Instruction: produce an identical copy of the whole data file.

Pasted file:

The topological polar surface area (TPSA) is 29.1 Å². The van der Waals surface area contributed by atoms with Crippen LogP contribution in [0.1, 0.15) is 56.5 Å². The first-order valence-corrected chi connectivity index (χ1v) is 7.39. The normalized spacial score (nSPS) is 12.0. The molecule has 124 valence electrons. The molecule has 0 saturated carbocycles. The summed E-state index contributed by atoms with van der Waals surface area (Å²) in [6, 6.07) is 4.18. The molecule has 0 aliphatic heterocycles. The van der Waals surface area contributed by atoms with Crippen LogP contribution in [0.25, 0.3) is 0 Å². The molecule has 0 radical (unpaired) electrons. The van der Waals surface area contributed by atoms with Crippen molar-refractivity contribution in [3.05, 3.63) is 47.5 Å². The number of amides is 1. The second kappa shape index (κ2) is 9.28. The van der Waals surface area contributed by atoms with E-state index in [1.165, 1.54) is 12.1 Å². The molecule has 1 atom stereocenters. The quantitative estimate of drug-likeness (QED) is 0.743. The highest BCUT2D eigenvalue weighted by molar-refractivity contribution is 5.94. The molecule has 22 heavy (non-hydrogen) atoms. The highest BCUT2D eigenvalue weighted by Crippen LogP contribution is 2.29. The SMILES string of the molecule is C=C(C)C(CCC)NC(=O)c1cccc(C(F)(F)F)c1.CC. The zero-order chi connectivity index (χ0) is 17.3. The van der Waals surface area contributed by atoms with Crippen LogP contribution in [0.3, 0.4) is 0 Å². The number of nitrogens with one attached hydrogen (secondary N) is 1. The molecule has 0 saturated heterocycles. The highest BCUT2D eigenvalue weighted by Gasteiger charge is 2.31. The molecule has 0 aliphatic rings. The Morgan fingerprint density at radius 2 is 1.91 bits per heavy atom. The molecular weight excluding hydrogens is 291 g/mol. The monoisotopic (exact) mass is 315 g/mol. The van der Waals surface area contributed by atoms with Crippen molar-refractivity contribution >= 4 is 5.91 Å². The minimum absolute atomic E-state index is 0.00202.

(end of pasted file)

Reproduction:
The topological polar surface area (TPSA) is 29.1 Å². The van der Waals surface area contributed by atoms with Crippen LogP contribution in [0.1, 0.15) is 56.5 Å². The first-order valence-corrected chi connectivity index (χ1v) is 7.39. The normalized spacial score (nSPS) is 12.0. The molecule has 124 valence electrons. The molecule has 0 saturated carbocycles. The summed E-state index contributed by atoms with van der Waals surface area (Å²) in [6, 6.07) is 4.18. The molecule has 0 aliphatic heterocycles. The van der Waals surface area contributed by atoms with Crippen LogP contribution in [0.25, 0.3) is 0 Å². The molecule has 0 radical (unpaired) electrons. The van der Waals surface area contributed by atoms with Crippen molar-refractivity contribution in [3.05, 3.63) is 47.5 Å². The number of amides is 1. The second kappa shape index (κ2) is 9.28. The van der Waals surface area contributed by atoms with E-state index in [1.165, 1.54) is 12.1 Å². The molecule has 1 atom stereocenters. The quantitative estimate of drug-likeness (QED) is 0.743. The highest BCUT2D eigenvalue weighted by molar-refractivity contribution is 5.94. The molecule has 22 heavy (non-hydrogen) atoms. The highest BCUT2D eigenvalue weighted by Crippen LogP contribution is 2.29. The SMILES string of the molecule is C=C(C)C(CCC)NC(=O)c1cccc(C(F)(F)F)c1.CC. The zero-order chi connectivity index (χ0) is 17.3. The van der Waals surface area contributed by atoms with Crippen LogP contribution in [0.3, 0.4) is 0 Å². The number of nitrogens with one attached hydrogen (secondary N) is 1. The molecule has 0 saturated heterocycles. The highest BCUT2D eigenvalue weighted by Gasteiger charge is 2.31. The molecule has 0 aliphatic rings. The Morgan fingerprint density at radius 2 is 1.91 bits per heavy atom. The molecular weight excluding hydrogens is 291 g/mol. The monoisotopic (exact) mass is 315 g/mol. The van der Waals surface area contributed by atoms with Crippen molar-refractivity contribution >= 4 is 5.91 Å². The minimum absolute atomic E-state index is 0.00202.